In early December, the drill ship JOIDES Resolution will depart Colombo, Sri Lanka, and head for a spot in the southwestern Indian Ocean known as Atlantis Bank. There, it will lower a drill bit and try to screw it through 1.5 kilometres of rock, collecting a core sample as it goes. If all goes well, future expeditions — not yet scheduled or funded — will return and finalize the push into the mantle
Normally, the crust–mantle boundary is thought to be marked by a feature known a.s the Mohorovičić discontinuity, or ‘Moho’, at which seismic waves change velocity. But at Atlantis Bank, the mantle is thought to bubble up as far as 2.5 kilometers above the Moho, making it easier to reach
Beneath continents, the Moho lies 30–60 kilometers down. But beneath oceans it is close enough to be reached with ship-borne drilling equipment. In the drilling campaign — dubbed the Slow Spreading Ridge Moho, or ‘SloMo’ Project — Dick hopes to reach the crust–mantle transition at Atlantis Bank, then one day return with a state-of-the-art Japanese vessel to reach the Moho itself at a depth of 5 kilometers or more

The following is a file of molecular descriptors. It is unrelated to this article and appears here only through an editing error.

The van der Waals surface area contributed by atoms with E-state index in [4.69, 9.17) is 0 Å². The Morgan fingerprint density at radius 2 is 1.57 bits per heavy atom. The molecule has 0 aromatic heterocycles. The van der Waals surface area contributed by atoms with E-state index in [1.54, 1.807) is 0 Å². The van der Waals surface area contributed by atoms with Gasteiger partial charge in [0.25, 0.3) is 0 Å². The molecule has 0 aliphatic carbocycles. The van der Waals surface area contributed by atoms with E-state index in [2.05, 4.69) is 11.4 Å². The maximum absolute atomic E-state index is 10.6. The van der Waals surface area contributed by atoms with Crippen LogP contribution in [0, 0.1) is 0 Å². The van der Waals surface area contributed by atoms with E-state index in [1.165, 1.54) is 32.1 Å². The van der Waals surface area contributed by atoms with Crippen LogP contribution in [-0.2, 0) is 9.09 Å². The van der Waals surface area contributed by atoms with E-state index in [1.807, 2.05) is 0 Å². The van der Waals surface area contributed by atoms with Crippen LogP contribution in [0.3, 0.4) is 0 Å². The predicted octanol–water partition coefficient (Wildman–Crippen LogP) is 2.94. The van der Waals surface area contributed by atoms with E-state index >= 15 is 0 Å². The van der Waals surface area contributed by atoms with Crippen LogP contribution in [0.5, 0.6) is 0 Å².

Dick knows that it is possible to reach his preliminary goal of 1.5 kilometres, because he has done it before. In 1997, he led an expedition to Atlantis Bank that got that deep before disaster struck: the pipe snapped off in high winds, corkscrewed down inside the hole and plugged it up. “We’re going to make sure that doesn’t happen this time,” he says.
Along the way, researchers hope to explore not just geology, but biology, too. Geological mapping suggests that seawater may have percolated several kilometres deep at Atlantis Bank, triggering chemical reactions that turn the rock into a type known as serpentinite. These reactions generate methane, a gas that sub-sea-floor microbes often munch for energy. JOIDES Resolution scientists will be checking the rock cores for microorganisms, says Virginia Edgcomb, a microbiologist at Woods Hole who will be on the cruise.